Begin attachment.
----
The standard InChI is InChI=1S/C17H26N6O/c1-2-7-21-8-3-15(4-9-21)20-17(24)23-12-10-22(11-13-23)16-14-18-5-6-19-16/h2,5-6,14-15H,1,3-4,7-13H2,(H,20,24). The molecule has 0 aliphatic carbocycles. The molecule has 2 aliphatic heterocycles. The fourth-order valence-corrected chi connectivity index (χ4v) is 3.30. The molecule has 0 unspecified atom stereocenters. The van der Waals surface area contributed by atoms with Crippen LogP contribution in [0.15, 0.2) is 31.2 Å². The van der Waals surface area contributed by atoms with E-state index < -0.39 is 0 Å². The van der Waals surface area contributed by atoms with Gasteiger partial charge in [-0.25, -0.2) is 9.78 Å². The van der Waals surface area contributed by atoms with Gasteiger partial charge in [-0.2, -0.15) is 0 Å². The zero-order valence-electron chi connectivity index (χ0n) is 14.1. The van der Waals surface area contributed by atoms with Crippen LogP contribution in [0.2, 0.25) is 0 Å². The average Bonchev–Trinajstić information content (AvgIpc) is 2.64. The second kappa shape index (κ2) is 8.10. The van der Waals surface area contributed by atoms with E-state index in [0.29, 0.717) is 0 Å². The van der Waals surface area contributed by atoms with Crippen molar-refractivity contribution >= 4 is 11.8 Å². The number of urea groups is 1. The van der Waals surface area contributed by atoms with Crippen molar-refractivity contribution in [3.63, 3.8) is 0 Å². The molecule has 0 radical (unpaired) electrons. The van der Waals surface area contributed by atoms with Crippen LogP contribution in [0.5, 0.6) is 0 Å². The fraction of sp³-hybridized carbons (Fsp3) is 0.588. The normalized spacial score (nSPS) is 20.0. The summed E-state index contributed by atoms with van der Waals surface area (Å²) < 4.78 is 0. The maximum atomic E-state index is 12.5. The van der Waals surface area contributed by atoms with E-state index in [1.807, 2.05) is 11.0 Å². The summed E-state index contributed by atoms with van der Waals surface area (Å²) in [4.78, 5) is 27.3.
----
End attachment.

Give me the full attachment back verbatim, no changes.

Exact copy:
The standard InChI is InChI=1S/C17H26N6O/c1-2-7-21-8-3-15(4-9-21)20-17(24)23-12-10-22(11-13-23)16-14-18-5-6-19-16/h2,5-6,14-15H,1,3-4,7-13H2,(H,20,24). The molecule has 0 aliphatic carbocycles. The molecule has 2 aliphatic heterocycles. The fourth-order valence-corrected chi connectivity index (χ4v) is 3.30. The molecule has 0 unspecified atom stereocenters. The van der Waals surface area contributed by atoms with Crippen LogP contribution in [0.15, 0.2) is 31.2 Å². The van der Waals surface area contributed by atoms with E-state index < -0.39 is 0 Å². The van der Waals surface area contributed by atoms with Gasteiger partial charge in [-0.25, -0.2) is 9.78 Å². The van der Waals surface area contributed by atoms with Gasteiger partial charge in [-0.2, -0.15) is 0 Å². The zero-order valence-electron chi connectivity index (χ0n) is 14.1. The van der Waals surface area contributed by atoms with Crippen LogP contribution in [0.2, 0.25) is 0 Å². The average Bonchev–Trinajstić information content (AvgIpc) is 2.64. The second kappa shape index (κ2) is 8.10. The van der Waals surface area contributed by atoms with E-state index in [0.29, 0.717) is 0 Å². The van der Waals surface area contributed by atoms with Crippen molar-refractivity contribution >= 4 is 11.8 Å². The number of urea groups is 1. The van der Waals surface area contributed by atoms with Crippen molar-refractivity contribution in [3.63, 3.8) is 0 Å². The molecule has 0 radical (unpaired) electrons. The van der Waals surface area contributed by atoms with Crippen LogP contribution in [0.5, 0.6) is 0 Å². The fraction of sp³-hybridized carbons (Fsp3) is 0.588. The normalized spacial score (nSPS) is 20.0. The summed E-state index contributed by atoms with van der Waals surface area (Å²) < 4.78 is 0. The maximum atomic E-state index is 12.5. The van der Waals surface area contributed by atoms with E-state index in [1.807, 2.05) is 11.0 Å². The summed E-state index contributed by atoms with van der Waals surface area (Å²) in [4.78, 5) is 27.3.